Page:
Different Angles on Iran

Dear Colleague,

As the deadline for finalizing the outline of a nuclear deal with Iran approaches, I want to draw your attention to recent commentary and analysis by Carnegie’s scholars.

Critics of the agreement, including Israeli Prime Minister Benjamin Netanyahu and U.S. Republican senators, are voicing their complaints. But as I explain in a Q&A, there is no better alternative to the current approach, and critics’ arguments depend on dubious assumptions that Iran is not deterrable.

In an article on China’s role in the negotiations, Tong Zhao analyzes how Beijing’s strategic interests align with those of Washington, providing China a chance to contribute to an important precedent for nonproliferation.

In an article on EU-Iran relations, Cornelius Adebahr, Marc Otte, and Nathalie Tocci look at conditions for a more effective EU policy toward Tehran.

In an op-ed published in Arms Control Today, Ariel Levite outlines a Plan B to avoid undue escalation if the goal of securing a credible deal proves elusive.

Finally, in an op-ed published in National Interest, Alexei Arbatov discusses ways for U.S. policymakers to move on in case of a failure to reach a final deal.

I very much hope that you’ll take a look.


George Perkovich
Vice President for Studies
Nuclear Policy Program


Iran Calls GOP Letter ‘Propaganda Ploy,’ Offers To ‘Enlighten’ Authors

A letter from U.S. senators suggests the lawmakers “not only do not understand international law, but are not fully cognizant of the nuances of their own Constitution,” says Iranian Foreign Minister Mohammad Javad Zarif.

Republican senators’ letter to Iran about ongoing nuclear talks has prompted a lengthy response from Iranian Foreign Minister Mohammad Javad Zarif, who delivered an overview of international law as he critiqued the letter.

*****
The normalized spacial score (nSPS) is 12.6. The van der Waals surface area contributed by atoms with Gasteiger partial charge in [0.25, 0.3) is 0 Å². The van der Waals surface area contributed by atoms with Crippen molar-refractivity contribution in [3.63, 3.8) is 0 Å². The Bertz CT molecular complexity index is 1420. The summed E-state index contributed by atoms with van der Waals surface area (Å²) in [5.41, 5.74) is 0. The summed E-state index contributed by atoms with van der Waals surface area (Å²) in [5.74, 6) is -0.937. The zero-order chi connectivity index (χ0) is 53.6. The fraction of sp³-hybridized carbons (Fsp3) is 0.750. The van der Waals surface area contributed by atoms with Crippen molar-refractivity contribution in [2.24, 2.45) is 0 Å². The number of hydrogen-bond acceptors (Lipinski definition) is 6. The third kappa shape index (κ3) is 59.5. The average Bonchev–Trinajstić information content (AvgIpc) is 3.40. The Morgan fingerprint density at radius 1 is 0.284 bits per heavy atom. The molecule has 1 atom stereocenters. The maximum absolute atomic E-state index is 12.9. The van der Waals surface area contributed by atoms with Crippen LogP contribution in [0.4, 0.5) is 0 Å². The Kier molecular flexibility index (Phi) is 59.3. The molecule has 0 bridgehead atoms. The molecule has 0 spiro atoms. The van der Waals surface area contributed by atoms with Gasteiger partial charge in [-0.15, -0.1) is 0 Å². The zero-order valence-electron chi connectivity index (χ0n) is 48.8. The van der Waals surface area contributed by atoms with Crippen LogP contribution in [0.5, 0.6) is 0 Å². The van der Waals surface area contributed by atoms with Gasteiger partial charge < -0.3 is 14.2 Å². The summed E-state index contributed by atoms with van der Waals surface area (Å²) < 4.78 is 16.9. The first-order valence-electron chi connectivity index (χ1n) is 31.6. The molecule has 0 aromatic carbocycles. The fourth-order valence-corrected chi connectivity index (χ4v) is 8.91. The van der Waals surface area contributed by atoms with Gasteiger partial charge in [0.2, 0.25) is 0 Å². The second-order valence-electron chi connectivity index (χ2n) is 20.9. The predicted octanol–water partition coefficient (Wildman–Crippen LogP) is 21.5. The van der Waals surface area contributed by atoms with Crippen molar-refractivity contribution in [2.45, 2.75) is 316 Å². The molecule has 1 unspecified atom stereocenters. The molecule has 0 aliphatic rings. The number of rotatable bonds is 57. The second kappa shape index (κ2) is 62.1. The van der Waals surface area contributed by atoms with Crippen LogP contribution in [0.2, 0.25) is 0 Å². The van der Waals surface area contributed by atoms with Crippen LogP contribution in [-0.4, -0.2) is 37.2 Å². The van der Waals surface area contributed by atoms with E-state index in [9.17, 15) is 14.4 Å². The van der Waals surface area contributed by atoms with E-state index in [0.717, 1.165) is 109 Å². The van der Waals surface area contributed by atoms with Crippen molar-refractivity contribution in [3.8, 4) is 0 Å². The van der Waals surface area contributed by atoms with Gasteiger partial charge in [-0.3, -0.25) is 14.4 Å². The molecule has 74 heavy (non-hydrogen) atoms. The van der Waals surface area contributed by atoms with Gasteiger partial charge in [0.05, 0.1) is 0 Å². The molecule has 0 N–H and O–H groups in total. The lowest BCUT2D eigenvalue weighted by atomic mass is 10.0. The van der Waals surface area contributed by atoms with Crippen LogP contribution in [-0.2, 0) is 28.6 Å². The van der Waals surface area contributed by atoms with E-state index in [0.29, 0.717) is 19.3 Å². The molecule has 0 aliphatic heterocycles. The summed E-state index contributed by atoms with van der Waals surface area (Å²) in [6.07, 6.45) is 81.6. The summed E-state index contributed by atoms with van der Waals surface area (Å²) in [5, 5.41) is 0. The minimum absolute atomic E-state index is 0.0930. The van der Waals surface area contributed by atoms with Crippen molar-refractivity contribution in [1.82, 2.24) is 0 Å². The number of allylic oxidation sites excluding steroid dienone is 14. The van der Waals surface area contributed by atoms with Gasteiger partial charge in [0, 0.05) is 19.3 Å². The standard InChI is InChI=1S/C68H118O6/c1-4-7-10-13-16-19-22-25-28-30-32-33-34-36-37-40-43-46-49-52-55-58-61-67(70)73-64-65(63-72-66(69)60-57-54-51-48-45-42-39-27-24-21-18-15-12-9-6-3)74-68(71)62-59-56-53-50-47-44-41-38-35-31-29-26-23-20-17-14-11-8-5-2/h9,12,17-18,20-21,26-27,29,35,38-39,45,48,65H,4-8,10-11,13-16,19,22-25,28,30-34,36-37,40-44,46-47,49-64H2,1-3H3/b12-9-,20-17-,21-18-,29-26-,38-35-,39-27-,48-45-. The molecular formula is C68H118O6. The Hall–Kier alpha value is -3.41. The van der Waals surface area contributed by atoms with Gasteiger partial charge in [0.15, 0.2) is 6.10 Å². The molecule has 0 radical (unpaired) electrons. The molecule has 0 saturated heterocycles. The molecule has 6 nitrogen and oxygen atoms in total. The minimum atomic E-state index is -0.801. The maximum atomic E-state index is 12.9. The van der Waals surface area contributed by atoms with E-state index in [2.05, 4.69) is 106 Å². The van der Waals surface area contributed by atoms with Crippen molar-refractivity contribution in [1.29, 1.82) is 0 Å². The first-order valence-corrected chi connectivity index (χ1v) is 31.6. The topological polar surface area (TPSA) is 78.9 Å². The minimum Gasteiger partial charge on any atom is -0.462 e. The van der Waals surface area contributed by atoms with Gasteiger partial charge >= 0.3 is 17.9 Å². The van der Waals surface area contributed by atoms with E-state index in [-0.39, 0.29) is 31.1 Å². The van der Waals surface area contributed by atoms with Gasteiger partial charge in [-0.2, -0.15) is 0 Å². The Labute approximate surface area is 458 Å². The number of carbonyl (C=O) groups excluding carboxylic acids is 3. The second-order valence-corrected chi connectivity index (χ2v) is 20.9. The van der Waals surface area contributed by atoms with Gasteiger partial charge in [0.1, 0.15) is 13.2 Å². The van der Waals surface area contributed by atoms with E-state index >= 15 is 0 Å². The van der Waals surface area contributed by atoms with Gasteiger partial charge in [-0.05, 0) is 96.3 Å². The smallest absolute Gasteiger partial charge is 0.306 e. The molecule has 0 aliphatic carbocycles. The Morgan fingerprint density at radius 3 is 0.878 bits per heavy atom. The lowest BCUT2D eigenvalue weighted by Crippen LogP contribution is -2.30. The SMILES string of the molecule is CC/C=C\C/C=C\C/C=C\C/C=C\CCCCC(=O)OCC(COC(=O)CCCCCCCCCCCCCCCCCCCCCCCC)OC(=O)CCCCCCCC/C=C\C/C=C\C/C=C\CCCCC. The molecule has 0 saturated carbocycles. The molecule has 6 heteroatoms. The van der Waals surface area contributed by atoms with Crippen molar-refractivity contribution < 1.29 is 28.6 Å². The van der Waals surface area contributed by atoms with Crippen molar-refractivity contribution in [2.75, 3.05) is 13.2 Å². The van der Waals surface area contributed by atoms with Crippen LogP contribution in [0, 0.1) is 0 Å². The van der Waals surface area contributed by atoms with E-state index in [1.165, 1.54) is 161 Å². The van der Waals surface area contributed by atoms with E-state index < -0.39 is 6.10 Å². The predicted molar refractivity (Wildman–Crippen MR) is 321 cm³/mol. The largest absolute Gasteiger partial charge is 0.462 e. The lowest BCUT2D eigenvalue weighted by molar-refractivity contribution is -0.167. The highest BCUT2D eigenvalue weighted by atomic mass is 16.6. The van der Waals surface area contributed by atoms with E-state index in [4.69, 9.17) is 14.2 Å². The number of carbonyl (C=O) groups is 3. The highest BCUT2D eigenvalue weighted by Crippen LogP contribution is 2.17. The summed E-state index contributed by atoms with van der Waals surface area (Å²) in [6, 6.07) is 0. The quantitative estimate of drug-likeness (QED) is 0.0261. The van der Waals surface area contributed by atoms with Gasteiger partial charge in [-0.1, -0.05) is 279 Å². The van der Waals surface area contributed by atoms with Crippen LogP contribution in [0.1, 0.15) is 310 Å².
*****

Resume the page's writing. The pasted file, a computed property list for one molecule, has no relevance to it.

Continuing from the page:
Zarif said he was astonished by the letter, saying it suggests the U.S. lawmakers “not only do not understand international law” — a subject in which he is a professor — “but are not fully cognizant of the nuances of their own Constitution when it comes to presidential powers in the conduct of foreign policy,” according to Iran’s Foreign Ministry.

The Iranian minister said that “in our view, this letter has no legal value and is mostly a propaganda ploy.”

His response (we have more of it below) came after it was announced Monday that 47 Senate Republicans who oppose a potential deal with Iran over its nuclear program had signed a letter to the country’s leaders.

Coming two weeks before the deadline for envoys to reach general terms with Iran, the signatories wrote that they had been observing the negotiations over potentially relaxing economic sanctions — and told Iran’s leaders they were concerned “that you may not fully understand our constitutional system.”

The letter seemed to strike a nerve for Zarif, who moved to the U.S. as a teenager and holds a doctorate and two other advanced degrees from American universities.

As NPR’s It’s All Politics blog noted, “The letter was written by freshman Arkansas Sen. Tom Cotton and co-signed by 46 of his GOP colleagues, including Majority Leader Mitch McConnell.”

The senators cited the U.S. process of ratifying treaties in Congress and President Obama’s term that expires in January of 2017, writing:

“What these two constitutional provisions mean is that we will consider any agreement regarding your nuclear-weapons program that is not approved by Congress as nothing more than an executive agreement between President Obama and Ayatollah Khamenei. The next president could revoke such an executive agreement with the stroke of a pen and future Congresses could modify the terms of the agreement at any time.”

The Republicans’ message was quickly criticized by Vice President Joe Biden, a former senator who said it was “beneath the dignity of an institution I revere.”